Going forward I would like to see vulnerability researchers continue to act responsibly, working with vendors to resolve security problems before the details of how to exploit those flaws becomes public knowledge.

Heartbleed showed the inherent weakness of static passwords. The flaw allowed hackers to capture user’s login credentials which could then be used in an unlimited way at any time. With a one-time password solution, such as a DIGIPASS, even if hackers had managed to capture an OTP, it would have expired and been rendered useless in half a minute. This is much more secure.

Many traditional infrastructure-led businesses have piled into security in recent years (IBM, Cisco and Intel) to name a few – what do these non-traditional infosec entrants bring to the industry and channel partners focused on security? Does it matter if you align with a specialist versus a generalist vendor?

Clearly the larger firms can bring significant resources to the security marketplace, and they are eyeing up the security market with greedy eyes hoping that the sector can help them generate significant growth and sales. However, they are not necessarily as experienced at security as the long-standing players in the field and may find themselves tripping up and making mistakes that will damage their reputation in a market that has a long memory.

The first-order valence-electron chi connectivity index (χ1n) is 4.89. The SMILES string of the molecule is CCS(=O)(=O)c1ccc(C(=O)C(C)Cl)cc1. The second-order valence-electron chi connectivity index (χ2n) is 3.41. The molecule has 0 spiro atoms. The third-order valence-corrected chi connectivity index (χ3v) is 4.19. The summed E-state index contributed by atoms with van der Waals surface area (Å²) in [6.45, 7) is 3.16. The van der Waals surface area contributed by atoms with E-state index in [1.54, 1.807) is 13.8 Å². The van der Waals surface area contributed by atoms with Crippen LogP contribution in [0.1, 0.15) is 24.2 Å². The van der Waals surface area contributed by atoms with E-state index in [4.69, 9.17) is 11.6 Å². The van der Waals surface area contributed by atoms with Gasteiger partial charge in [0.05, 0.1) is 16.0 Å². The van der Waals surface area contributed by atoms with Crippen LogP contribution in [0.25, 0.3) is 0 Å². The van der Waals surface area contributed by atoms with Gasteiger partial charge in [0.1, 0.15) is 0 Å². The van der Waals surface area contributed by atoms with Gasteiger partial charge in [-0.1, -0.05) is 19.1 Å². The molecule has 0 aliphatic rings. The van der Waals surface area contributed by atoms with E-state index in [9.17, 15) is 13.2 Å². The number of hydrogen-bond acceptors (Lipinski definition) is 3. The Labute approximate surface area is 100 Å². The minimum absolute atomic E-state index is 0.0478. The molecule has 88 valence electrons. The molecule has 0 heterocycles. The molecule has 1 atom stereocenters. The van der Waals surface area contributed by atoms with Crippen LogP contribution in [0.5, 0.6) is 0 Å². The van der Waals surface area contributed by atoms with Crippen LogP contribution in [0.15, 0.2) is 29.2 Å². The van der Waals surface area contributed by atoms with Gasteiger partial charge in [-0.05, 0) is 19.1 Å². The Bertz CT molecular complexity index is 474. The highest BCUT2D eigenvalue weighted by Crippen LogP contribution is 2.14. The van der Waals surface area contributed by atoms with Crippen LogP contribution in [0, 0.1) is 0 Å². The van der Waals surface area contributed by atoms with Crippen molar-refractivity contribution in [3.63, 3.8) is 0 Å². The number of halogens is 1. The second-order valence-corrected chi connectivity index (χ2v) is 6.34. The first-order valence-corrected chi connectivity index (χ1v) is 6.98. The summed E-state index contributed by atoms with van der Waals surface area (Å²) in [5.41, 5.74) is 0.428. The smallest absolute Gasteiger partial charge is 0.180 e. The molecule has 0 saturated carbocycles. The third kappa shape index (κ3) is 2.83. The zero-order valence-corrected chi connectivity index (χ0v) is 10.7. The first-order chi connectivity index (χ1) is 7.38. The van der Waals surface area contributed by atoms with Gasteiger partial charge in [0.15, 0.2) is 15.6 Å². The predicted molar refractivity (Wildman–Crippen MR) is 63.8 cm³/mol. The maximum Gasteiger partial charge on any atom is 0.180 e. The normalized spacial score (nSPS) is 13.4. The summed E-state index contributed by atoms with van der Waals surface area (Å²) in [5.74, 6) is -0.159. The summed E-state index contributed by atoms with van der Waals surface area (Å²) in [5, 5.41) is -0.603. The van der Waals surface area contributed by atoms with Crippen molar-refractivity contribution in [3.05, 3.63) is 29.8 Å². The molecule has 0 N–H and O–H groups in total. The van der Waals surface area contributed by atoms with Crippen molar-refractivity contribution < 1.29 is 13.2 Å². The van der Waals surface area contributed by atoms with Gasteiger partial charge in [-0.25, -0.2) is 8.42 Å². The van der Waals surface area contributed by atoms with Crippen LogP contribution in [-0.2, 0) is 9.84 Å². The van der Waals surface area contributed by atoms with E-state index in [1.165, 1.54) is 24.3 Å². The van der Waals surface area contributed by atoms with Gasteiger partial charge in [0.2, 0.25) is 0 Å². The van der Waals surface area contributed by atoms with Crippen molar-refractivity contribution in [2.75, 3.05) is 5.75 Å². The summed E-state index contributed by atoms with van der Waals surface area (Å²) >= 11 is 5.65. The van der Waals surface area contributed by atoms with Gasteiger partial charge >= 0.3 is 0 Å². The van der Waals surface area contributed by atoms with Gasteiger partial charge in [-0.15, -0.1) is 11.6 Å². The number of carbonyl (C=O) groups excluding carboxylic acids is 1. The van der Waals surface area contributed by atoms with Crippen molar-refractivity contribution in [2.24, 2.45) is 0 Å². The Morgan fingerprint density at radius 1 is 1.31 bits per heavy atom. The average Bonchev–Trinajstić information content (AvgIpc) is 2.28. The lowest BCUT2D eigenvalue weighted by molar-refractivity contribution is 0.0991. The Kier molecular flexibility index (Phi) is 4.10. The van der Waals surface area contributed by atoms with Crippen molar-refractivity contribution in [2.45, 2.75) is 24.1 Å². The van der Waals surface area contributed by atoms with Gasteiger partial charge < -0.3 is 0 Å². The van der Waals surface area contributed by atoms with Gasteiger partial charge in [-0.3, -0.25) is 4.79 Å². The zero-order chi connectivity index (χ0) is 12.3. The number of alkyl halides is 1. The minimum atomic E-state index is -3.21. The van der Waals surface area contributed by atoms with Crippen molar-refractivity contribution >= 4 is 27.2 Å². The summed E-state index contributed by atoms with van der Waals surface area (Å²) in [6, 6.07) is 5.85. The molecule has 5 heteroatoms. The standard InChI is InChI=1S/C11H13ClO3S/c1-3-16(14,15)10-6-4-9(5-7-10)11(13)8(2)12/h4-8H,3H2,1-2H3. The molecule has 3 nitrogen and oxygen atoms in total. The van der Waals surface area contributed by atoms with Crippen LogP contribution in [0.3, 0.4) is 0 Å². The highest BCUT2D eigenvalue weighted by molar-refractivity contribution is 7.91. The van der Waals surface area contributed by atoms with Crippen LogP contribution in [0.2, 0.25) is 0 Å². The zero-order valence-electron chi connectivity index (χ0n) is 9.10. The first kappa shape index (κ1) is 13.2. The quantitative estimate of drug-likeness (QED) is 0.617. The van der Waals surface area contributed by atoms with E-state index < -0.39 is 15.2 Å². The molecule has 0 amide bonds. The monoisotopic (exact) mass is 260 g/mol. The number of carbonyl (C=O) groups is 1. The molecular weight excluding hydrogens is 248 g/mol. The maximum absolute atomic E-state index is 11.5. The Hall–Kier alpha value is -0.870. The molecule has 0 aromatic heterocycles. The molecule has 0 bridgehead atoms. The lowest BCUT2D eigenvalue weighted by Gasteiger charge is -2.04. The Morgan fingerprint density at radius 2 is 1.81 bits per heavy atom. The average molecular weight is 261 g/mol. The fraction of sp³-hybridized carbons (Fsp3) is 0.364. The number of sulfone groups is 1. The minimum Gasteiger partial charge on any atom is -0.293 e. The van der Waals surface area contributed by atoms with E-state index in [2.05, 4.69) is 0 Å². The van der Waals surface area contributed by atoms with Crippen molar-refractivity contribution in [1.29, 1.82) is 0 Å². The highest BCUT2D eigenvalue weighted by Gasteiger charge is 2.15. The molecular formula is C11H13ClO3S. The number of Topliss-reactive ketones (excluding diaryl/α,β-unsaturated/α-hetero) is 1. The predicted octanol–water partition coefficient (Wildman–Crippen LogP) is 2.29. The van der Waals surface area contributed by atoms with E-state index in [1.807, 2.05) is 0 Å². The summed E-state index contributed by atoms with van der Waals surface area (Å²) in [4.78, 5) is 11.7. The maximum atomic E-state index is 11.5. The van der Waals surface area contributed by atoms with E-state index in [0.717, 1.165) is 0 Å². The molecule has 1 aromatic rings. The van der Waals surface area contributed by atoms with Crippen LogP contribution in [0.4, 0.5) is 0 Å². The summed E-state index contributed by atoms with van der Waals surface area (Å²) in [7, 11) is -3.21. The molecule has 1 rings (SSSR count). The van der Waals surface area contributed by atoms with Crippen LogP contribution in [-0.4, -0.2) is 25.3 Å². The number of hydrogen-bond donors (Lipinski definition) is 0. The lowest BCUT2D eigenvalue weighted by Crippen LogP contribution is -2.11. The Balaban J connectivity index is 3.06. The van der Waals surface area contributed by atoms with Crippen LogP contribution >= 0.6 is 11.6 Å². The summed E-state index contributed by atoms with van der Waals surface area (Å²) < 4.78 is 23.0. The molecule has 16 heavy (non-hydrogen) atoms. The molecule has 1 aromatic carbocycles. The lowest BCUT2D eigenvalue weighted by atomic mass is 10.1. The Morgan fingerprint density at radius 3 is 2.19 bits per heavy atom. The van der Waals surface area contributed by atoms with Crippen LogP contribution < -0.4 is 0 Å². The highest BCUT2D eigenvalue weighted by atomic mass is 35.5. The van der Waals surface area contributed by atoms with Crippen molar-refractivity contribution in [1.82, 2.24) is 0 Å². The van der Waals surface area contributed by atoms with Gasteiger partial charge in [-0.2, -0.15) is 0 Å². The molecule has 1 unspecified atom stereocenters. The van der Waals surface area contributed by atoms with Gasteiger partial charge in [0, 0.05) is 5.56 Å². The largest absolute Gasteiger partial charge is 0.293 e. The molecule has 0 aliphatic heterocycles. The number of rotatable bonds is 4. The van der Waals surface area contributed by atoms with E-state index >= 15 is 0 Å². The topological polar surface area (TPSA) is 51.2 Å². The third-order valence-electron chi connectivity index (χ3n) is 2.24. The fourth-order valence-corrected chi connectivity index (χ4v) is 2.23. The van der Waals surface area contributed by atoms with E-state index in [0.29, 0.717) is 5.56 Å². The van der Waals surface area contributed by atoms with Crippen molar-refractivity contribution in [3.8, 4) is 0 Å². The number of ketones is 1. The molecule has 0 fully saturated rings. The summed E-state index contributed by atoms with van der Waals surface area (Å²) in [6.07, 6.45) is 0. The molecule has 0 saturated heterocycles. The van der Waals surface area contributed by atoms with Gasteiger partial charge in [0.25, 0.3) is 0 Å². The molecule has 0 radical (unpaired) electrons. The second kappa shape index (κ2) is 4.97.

Often it’s better to do business with a trusted expert in a particular field rather than a company which tries to be all things to all people. When something is as important as security, firms probably feel most comfortable dealing with companies who have a long track record in security, and whose staff have a deep understanding of the issues, challenges and technology required to handle them.

Confidence in the cloud took a downturn last year when it emerged that US intelligence agencies may be routinely “hacking” into corporate data. How much of the security footprint needs to be devoted to largely overlooked encryption technologies? Is this an area that has enough focus from the channel?

In my opinion, if you aren't encrypting your sensitive information you might as well be placing it on billboards in the middle of Piccadilly Circus. Companies every day place their trust in third-party service and cloud providers who promise that they will treat security as a priority.  However, it has become a common occurrence to read media reports of firms who have dropped the ball, and negligently failed to prevent hackers from breaking in an exposing the data of their innocent customers.

If you don’t want that to happen to your data, you have to securely encrypt it. It’s the final layer of protection.  Because maybe the hackers will get past all the other defences you have in place... but if your data is garbled gobbledygook they won’t be able to do anything with it.

The channel should be advising on and selling encryption solutions, and technology that helps better secure information in the cloud.  It shouldn't be hard to convince firms to understand the need for encryption - the challenge is getting them to sign on the dotted line for it!

But don't make the mistake of thinking that encryption is the be-all-and-end-all.  You need a layered defence to manage the level of risk inside your organisation.